Middle Way Might Be Route
To Higher-Quality Disability Sales
How can carriers pump energy back into disability insurance sales?
Brokerage general agents say one answer might be for carriers to do more to support the middlemen.
In the last few years, disability insurers have started to realize that having good intermediaries might make the difference between profiting by protecting more American workers against financial catastrophe and fighting tooth and nail to take money-losing clients from other carriers.
Too many disability insurers fell into the trap of thinking that looking at premium volume was the best way to assess distribution channels, says Brian Lauber, a vice president for independent distribution at Principal Life Insurance Company, a unit of Principal Financial Group Inc., Des Moines, Iowa.
“It?s not all about premium,” Lauber says. “That’s just one component.”
Lauber, who appeared last month at a disability insurance conference in Bonita Springs, Fla., organized by John Hewitt & Associates Inc., Portland, Maine, spoke at a session on independent disability distribution.
Lauber emphasized that insurers have to get back to basics and perform detailed reviews of how brokerage general agents, career agency systems, direct marketing operations and other channels stack up when it comes to factors such as loss ratios and costs per unit of coverage sold.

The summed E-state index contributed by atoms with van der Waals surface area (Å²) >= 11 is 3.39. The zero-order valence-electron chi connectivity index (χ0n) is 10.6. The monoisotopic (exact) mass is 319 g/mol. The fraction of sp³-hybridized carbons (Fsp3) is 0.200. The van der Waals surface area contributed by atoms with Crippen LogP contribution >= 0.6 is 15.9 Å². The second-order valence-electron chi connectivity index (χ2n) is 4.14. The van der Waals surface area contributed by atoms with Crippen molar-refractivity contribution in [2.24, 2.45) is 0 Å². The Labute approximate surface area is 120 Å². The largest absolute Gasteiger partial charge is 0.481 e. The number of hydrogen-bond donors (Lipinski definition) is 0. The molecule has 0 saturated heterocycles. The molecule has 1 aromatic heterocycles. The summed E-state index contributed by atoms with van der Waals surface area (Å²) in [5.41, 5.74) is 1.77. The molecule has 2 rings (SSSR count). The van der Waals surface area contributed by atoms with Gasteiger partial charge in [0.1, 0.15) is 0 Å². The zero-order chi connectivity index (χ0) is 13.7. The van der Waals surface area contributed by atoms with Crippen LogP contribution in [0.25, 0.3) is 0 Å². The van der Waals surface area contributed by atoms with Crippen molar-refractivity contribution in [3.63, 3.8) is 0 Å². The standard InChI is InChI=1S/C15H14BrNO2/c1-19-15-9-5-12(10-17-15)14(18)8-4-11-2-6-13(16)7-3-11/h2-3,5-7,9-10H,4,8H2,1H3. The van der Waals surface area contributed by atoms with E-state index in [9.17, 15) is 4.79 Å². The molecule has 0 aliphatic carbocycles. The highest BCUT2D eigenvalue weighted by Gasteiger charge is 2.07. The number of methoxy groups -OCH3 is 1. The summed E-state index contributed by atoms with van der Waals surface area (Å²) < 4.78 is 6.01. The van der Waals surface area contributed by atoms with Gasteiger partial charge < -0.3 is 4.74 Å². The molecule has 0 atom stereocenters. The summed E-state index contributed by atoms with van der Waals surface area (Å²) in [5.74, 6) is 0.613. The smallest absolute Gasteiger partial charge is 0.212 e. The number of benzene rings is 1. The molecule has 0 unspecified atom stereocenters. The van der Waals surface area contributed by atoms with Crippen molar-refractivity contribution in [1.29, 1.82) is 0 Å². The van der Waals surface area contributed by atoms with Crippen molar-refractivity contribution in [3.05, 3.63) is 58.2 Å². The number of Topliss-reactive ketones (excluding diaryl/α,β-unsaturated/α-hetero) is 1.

“You should be able to look at your persistency by channel,” Lauber said.
The unit cost of selling through brokerage general agencies tends to be low, but insurers have to be sure they are rewarding the brokerage general agencies that bring in high-quality, loyal customers, he said.
Lauber and another speaker at the independent distribution session, George Davidson, president of SecuraDI Consultants L.L.C., Minneapolis, emphasized that good brokerage general agents face fierce competition for the attention of the producers who bring in great clients.
Back in the 1980s, insurers tried to keep manufacturing and distribution in-house. The best disability insurers gave disability agents and disability sales managers the equivalent of a master’s degree in disability insurance.
“Brokerage was basically taboo,” Lauber recalled.
Today, every major carrier allows brokerage, and the typical independent agent sells 7 products, Lauber said.